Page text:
US5278579 *Aug 23, 1991Jan 11, 1994Eastman Kodak CompanyOptical fiber support and storage device
US5300957 *Feb 12, 1992Apr 5, 1994Tektronix, Inc.Method and apparatus for high-speed interlaced printing in the direction of print head scanning
US5301099 *Aug 23, 1991Apr 5, 1994Eastman Kodak CompanyVacuum imaging drum with a material receiving recess in the periphery thereof
Referenced by
Citing PatentFiling datePublication dateApplicantTitle
US6208368May 18, 1999Mar 27, 2001Eastman Kodak CompanyRemovable lead screw assembly for an image processing apparatus
US6515691Jun 26, 2001Feb 4, 2003Eastman Kodak CompanyLead screw and write engine using same
US6535305 *Jan 12, 2000Mar 18, 2003Umax Data Systems Inc.Transmission mechanism for optical scanner
EP0982147A2 *Aug 16, 1999Mar 1, 2000Eastman Kodak CompanyA magnetic arrangement for printhead positioning in an image processing apparatus
Classifications
U.S. Classification347/234, 346/139.00D
International ClassificationB41J19/20, H04N1/06
Cooperative ClassificationH04N1/06, H04N1/0678, B41J19/20
European ClassificationH04N1/06F3, B41J19/20, H04N1/06
Legal Events
DateCodeEventDescription
Sep 5, 2013ASAssignment
Owner name: BARCLAYS BANK PLC, AS ADMINISTRATIVE AGENT, NEW YO
Free format text: INTELLECTUAL PROPERTY SECURITY AGREEMENT (SECOND LIEN);ASSIGNORS:EASTMAN KODAK COMPANY;FAR EAST DEVELOPMENT LTD.;FPC INC.;AND OTHERS;REEL/FRAME:031159/0001
Effective date: 20130903
Owner name: PAKON, INC., NEW YORK
Effective date: 20130903
Free format text: RELEASE OF SECURITY INTEREST IN PATENTS;ASSIGNORS:CITICORP NORTH AMERICA, INC., AS SENIOR DIP AGENT;WILMINGTON TRUST, NATIONAL ASSOCIATION, AS JUNIOR DIP AGENT;REEL/FRAME:031157/0451
Effective date: 20130903
Owner name: BANK OF AMERICA N.A., AS AGENT, MASSACHUSETTS
Free format text: INTELLECTUAL PROPERTY SECURITY AGREEMENT (ABL);ASSIGNORS:EASTMAN KODAK COMPANY;FAR EAST DEVELOPMENTLTD.;FPC INC.;AND OTHERS;REEL/FRAME:031162/0117
Owner name: JPMORGAN CHASE BANK, N.A., AS ADMINISTRATIVE, DELA
Free format text: INTELLECTUAL PROPERTY SECURITY AGREEMENT (FIRST LIEN);ASSIGNORS:EASTMAN KODAK COMPANY;FAR EAST DEVELOPMENT LTD.;FPC INC.;AND OTHERS;REEL/FRAME:031158/0001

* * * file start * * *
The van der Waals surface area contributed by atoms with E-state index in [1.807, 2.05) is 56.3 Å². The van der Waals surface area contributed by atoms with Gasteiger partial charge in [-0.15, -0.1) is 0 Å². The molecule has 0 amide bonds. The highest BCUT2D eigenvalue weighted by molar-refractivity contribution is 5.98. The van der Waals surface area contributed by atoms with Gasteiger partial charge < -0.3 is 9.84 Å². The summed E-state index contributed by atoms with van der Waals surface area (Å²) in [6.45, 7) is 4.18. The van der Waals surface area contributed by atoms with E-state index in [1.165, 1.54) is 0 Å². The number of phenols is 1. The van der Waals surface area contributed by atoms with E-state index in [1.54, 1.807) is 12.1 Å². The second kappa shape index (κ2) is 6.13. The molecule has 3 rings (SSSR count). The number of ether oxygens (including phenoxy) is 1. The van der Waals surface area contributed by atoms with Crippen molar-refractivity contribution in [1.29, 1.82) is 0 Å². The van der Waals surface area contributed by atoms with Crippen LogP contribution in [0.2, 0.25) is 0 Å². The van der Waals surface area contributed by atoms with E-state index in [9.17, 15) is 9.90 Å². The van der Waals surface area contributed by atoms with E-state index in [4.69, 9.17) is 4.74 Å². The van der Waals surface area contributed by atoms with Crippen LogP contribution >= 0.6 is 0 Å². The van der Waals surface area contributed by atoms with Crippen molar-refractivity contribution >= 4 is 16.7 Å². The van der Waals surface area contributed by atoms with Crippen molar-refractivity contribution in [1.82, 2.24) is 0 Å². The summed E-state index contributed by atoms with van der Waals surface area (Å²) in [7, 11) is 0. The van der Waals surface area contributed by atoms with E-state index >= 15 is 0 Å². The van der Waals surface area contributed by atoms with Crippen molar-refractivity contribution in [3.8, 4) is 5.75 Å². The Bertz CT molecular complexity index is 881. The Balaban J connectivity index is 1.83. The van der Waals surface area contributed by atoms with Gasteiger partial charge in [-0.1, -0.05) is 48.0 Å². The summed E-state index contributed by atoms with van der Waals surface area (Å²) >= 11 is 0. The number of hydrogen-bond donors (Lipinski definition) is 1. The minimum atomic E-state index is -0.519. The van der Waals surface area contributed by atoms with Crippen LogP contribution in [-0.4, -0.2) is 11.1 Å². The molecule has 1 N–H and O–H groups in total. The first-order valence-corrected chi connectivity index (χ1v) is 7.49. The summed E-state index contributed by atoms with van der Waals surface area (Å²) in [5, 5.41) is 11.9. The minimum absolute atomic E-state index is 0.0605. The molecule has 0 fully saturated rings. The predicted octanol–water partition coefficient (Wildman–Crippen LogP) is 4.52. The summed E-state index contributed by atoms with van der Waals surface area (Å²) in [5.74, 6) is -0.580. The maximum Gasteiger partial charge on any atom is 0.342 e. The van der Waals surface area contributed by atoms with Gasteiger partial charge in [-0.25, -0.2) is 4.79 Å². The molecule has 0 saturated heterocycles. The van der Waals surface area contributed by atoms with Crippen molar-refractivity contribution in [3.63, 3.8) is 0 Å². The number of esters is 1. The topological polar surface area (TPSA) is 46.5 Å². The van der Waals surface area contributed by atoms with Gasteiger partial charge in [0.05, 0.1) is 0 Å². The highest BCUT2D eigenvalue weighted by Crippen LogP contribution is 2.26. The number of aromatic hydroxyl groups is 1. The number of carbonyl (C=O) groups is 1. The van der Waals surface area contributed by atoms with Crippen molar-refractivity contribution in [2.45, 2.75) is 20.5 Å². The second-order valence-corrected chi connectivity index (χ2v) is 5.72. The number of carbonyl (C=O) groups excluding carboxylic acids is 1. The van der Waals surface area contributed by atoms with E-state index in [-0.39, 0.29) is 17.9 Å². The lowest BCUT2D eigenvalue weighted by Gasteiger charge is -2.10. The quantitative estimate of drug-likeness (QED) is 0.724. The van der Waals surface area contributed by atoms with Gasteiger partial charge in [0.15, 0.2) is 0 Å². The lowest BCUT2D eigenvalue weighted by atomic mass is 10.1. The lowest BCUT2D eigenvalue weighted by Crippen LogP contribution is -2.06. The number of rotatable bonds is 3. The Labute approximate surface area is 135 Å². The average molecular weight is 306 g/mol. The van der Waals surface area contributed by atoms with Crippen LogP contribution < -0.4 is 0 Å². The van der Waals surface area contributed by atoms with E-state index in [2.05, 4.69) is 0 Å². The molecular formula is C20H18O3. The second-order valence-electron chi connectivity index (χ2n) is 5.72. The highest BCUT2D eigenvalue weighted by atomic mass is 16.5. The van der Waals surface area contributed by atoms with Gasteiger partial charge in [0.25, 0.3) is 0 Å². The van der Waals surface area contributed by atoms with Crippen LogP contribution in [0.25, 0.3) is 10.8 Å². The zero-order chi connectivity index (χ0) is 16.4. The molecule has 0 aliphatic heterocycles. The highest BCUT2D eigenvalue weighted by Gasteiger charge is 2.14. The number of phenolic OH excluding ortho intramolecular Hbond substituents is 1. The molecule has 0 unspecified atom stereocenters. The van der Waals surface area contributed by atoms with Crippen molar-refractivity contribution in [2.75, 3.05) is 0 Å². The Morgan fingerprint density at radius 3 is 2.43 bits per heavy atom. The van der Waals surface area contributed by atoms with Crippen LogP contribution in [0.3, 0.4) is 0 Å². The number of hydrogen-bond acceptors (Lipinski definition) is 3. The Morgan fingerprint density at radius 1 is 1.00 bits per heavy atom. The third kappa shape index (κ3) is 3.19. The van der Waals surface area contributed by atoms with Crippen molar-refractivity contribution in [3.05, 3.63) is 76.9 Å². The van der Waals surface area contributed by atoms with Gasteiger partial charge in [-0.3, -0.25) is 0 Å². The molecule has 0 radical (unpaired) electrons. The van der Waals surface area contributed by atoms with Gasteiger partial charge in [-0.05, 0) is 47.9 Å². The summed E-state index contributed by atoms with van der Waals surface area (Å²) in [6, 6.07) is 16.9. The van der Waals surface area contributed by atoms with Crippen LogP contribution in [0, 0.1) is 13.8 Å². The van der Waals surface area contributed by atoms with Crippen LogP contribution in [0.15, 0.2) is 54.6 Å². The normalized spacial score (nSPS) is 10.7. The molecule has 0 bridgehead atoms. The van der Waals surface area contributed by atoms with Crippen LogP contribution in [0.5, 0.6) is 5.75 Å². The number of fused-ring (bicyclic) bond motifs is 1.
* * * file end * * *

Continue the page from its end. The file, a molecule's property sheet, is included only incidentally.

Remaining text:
Effective date: 20130903
Effective date: 20130903
Owner name: EASTMAN KODAK COMPANY, NEW YORK
Free format text: RELEASE OF SECURITY INTEREST IN PATENTS;ASSIGNORS:CITICORP NORTH AMERICA, INC., AS SENIOR DIP AGENT;WILMINGTON TRUST, NATIONAL ASSOCIATION, AS JUNIOR DIP AGENT;REEL/FRAME:031157/0451
Apr 1, 2013ASAssignment
Owner name: WILMINGTON TRUST, NATIONAL ASSOCIATION, AS AGENT,
Free format text: PATENT SECURITY AGREEMENT;ASSIGNORS:EASTMAN KODAK COMPANY;PAKON, INC.;REEL/FRAME:030122/0235
Effective date: 20130322
Feb 21, 2012ASAssignment
Owner name: CITICORP NORTH AMERICA, INC., AS AGENT, NEW YORK
Free format text: SECURITY INTEREST;ASSIGNORS:EASTMAN KODAK COMPANY;PAKON, INC.;REEL/FRAME:028201/0420
Effective date: 20120215
Nov 20, 2009FPAYFee payment
Year of fee payment: 12
Aug 30, 2006ASAssignment
Owner name: JPMORGAN CHASE BANK, NATIONAL ASSOCIATION, FOR ITS
Free format text: SECURITY AGREEMENT;ASSIGNOR:MERITOR TRANSMISSION CORPORATION;REEL/FRAME:018184/0369
Effective date: 20060823
Nov 23, 2005FPAYFee payment
Year of fee payment: 8
Sep 28, 2001FPAYFee payment
Year of fee payment: 4
Mar 25, 1996ASAssignment
Owner name: EASTMAN KODAK COMPANY, NEW YORK
Free format text: ASSIGNMENT OF ASSIGNORS INTEREST;ASSIGNORS:KERR, ROGER S.;REZNIK, SVETLANA;FURLANI, EDWARD P.;REEL/FRAME:007934/0164
Effective date: 19960321